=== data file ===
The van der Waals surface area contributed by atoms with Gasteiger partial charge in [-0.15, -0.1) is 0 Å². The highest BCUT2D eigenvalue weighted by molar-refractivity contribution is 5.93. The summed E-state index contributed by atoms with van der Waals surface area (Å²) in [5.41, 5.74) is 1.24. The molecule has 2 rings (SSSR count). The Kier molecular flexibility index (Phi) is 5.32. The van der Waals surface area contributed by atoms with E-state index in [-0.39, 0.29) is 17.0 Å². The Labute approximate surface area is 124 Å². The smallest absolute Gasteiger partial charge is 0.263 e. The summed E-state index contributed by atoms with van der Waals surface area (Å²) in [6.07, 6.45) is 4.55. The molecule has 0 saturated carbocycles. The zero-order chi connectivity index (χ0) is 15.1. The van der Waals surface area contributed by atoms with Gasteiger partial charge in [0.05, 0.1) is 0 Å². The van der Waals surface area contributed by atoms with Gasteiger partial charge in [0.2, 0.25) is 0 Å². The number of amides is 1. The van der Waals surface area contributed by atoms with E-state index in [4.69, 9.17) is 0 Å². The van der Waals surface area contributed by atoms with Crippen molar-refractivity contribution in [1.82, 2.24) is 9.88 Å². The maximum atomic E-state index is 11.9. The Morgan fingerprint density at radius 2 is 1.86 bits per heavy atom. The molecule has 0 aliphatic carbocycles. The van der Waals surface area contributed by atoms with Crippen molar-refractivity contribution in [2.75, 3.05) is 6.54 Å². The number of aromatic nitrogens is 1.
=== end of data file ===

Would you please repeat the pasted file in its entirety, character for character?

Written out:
The van der Waals surface area contributed by atoms with Gasteiger partial charge in [-0.15, -0.1) is 0 Å². The highest BCUT2D eigenvalue weighted by molar-refractivity contribution is 5.93. The summed E-state index contributed by atoms with van der Waals surface area (Å²) in [5.41, 5.74) is 1.24. The molecule has 2 rings (SSSR count). The Kier molecular flexibility index (Phi) is 5.32. The van der Waals surface area contributed by atoms with E-state index in [-0.39, 0.29) is 17.0 Å². The Labute approximate surface area is 124 Å². The smallest absolute Gasteiger partial charge is 0.263 e. The summed E-state index contributed by atoms with van der Waals surface area (Å²) in [6.07, 6.45) is 4.55. The molecule has 0 saturated carbocycles. The zero-order chi connectivity index (χ0) is 15.1. The van der Waals surface area contributed by atoms with Gasteiger partial charge in [0.05, 0.1) is 0 Å². The van der Waals surface area contributed by atoms with Gasteiger partial charge in [0.2, 0.25) is 0 Å². The number of amides is 1. The van der Waals surface area contributed by atoms with E-state index in [4.69, 9.17) is 0 Å². The van der Waals surface area contributed by atoms with Crippen molar-refractivity contribution in [1.82, 2.24) is 9.88 Å². The maximum atomic E-state index is 11.9. The Morgan fingerprint density at radius 2 is 1.86 bits per heavy atom. The molecule has 0 aliphatic carbocycles. The van der Waals surface area contributed by atoms with Crippen molar-refractivity contribution in [2.75, 3.05) is 6.54 Å². The number of aromatic nitrogens is 1.